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Navy Makes Case To Keep Bomb Range
by Jason Garcia
February 23, 2002
Copyright © 2002 Orlando Sentinel. All Rights Reserved.
The U.S. Navy has decided that having a little bit of TNT in the groundwater or vaporizing the occasional scrub jay is a small problem when it comes to having its bombers prepared for war.
In a study released Friday, the Navy acknowledged that there are environmental consequences to dropping bombs in Ocala National Forest. Nevertheless, the Navy recommended it be allowed to continue using the Pinecastle Electronic Warfare Range for the next 20 years.
The Navy's lease with the U.S. Forest Service to use the 5,800- acre swath of forest expires July 31. The release of its environmental-impact study marks the beginning of a 30-day public comment period for voicing concerns. After that, the U.S. Forest Service will make its final decision.
Jim Thorsen, a district ranger with the Seminole Ranger District, said approval is virtually certain.
"We hardly have any complaints right now," he said. Naval officials hope the Pinecastle environmental study will allay criticism about noise, safety and environmental damage. Most of the concerns, the Navy determined, were minor.
In 1998, a limited groundwater screening turned up TNT in one of four wells, according to the report. But the study points out that the amounts were substantially below Florida Department of Environmental Protection standards.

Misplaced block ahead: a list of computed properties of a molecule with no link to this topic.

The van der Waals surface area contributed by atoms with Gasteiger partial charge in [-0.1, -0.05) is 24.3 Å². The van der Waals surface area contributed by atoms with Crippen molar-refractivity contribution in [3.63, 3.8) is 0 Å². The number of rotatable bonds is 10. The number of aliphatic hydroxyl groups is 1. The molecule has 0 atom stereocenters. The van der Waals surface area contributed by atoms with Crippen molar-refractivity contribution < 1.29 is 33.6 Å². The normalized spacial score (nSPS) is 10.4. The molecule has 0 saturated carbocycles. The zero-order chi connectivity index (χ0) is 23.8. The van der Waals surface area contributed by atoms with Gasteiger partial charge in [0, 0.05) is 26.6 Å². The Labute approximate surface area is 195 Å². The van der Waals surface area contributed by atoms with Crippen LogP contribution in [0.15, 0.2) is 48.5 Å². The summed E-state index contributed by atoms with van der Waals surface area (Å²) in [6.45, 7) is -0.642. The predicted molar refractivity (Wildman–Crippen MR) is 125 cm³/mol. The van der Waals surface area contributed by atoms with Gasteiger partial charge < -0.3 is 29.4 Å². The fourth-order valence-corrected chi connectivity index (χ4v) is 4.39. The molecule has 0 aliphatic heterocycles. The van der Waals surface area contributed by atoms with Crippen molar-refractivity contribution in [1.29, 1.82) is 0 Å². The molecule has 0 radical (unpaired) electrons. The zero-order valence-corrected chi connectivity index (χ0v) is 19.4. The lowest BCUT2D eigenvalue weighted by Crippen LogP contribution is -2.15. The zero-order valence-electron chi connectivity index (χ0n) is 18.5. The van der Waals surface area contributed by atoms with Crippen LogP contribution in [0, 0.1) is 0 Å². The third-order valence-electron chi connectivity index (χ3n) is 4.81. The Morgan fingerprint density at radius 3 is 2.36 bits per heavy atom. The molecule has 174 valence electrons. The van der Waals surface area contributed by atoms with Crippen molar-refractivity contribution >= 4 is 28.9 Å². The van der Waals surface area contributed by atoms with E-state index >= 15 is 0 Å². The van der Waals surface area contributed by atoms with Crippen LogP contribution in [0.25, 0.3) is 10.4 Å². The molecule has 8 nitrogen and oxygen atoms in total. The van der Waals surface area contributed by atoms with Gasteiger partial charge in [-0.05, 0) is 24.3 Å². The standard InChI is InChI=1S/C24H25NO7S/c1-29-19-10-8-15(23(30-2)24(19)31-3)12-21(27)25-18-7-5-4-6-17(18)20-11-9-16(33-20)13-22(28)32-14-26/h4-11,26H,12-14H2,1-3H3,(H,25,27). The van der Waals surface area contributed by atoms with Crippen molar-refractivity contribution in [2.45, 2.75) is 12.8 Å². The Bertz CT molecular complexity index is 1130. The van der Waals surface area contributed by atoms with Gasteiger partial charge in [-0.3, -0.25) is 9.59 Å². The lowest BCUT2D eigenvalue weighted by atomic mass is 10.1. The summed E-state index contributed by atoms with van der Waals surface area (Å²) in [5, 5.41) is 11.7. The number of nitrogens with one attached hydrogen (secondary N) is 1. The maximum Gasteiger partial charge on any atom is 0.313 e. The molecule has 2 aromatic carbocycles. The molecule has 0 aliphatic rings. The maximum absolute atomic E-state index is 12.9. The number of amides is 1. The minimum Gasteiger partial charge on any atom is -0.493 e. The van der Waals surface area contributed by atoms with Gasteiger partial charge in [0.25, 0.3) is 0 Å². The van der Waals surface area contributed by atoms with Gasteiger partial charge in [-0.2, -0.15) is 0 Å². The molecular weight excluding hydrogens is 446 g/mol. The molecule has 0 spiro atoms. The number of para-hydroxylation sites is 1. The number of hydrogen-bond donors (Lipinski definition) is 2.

The study also concedes, "with regard to the Florida scrub jay, eastern indigo snake and sand skink there is a possibility that the use of the target areas may result in the incidental take of these three species." But the study also says those "incidental" deaths are not likely to jeopardize the overall population of the three threatened species.
The Navy has said it will develop a groundwater-monitoring plan and that the Forest Service, in coordination with the Navy, will monitor wildlife populations.
Not everyone is satisfied.
"It's quite clear what they don't want is a whole lot of people making a whole lot of noise," said Carol Mosley, state coordinator of the Florida Coalition for Peace and Justice and one of the range's most outspoken critics.
Two summers ago, a study by the Center for Naval Analyses determined Pinecastle would be integral to the Navy as it explored using a combination of training sites to replace its use of Vieques island in Puerto Rico .